Review of Industrial Organization
12: 593–607, 1997.
1997 Kluwer Academic Publishers. Printed in the Netherlands.
New Information Technology and the
Knowledge-Based Economy. The Italian Evidence
a di Sassari & Torino, Laboratorio di Economia dell’Innovazione, Dipartimento di
Economia, via S.Ottavio 20, 10124 Torino, Italy
Abstract.This work analyses the outcome of the interaction between: 1) the diffusion of new informa-
tion technologies; 2) their effects on the tradability, divisibility and transportability of information;
3) the growing role of business service industries in the introduction of new technologies; 4) the
interaction between receptivity and connectivity of learning agents in the generation of localized
technological change based upon both tacit and generic knowledge, and 5) the parallel increase in
total factor productivity. The empirical results provide some support, with respect to the Italian econ-
omy, to two hypotheses: 1) The co-evolution of usage of business and communication services. Our
empirical analysis has shown the strong correlation between the levels and rates of growth in the use
of communication and business services. 2) The productivity enhancing effects of the co-evolution
in the use of business and communication.
Key words: New information technology, communication and business services, innovation, produc-
JEL Classiﬁcation: O33.
New information technology changes in depth the conditions of access, retrieval,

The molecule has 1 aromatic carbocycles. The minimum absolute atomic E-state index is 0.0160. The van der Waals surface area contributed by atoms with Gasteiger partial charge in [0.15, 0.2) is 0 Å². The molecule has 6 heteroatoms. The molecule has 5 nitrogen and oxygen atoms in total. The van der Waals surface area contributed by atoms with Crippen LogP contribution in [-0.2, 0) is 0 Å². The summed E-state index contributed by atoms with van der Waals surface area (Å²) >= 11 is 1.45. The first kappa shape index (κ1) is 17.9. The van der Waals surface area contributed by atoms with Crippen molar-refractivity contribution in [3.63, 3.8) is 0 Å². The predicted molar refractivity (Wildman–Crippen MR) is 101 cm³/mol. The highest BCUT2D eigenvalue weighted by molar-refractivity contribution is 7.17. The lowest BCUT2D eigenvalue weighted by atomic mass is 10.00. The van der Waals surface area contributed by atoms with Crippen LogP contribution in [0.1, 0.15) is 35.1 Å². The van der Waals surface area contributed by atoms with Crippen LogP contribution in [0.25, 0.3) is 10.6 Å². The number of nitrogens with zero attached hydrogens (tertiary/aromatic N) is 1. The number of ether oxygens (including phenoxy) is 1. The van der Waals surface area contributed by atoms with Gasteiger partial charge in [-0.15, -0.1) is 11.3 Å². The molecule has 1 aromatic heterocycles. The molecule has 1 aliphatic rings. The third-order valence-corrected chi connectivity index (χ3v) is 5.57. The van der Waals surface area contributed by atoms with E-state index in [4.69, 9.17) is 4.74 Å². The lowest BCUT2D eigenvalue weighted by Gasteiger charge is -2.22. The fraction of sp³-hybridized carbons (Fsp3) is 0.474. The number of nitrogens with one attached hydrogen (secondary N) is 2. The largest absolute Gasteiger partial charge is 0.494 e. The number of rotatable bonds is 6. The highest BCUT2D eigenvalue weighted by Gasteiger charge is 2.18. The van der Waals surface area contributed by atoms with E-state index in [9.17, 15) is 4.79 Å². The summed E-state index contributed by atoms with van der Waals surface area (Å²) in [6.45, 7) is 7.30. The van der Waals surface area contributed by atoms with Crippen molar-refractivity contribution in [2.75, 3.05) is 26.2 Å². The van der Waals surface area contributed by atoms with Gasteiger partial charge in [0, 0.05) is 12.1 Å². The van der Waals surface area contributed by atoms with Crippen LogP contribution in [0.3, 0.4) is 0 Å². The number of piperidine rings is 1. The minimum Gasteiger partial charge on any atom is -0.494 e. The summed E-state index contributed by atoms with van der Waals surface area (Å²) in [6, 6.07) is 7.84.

communicationand processingofallkinds on information. The use of new informa-
tion and communication technology makes it possible to increase the separability,
tradability, divisibility and transportability of information and hence favours the
growth of the markets for business service ﬁrms. The diffusion of new information
technology makes it possible to increase the connectivity and receptivity of infor-
mation networks hence to increase the interactions, mediated by business service
ﬁrms, between localized and generic knowledge so as to enhance the innovative
capability of economic systems and lead to the introduction of an array of process
and product innovations. The diffusion of new information technologies is likely to
Preliminary versions of this paper have been circulated within the E.U. funded T.S.E.R. project
“Services in Innovation and Innovation in Services” and discussed in several meetings of the working
groups as well as seminars of ENST (Ecole Nationale Superieure de Telecommunications) of Paris
and PREST of the Victoria University of Manchester. The comments of the members of the working
group and of many attendants at the seminars, the criticisms of two anonymous referees as well as
the help of Andrea Panetta and Aldo Geuna in data collection are all gratefully acknowledged as well
as the funding of the T.S.E.R.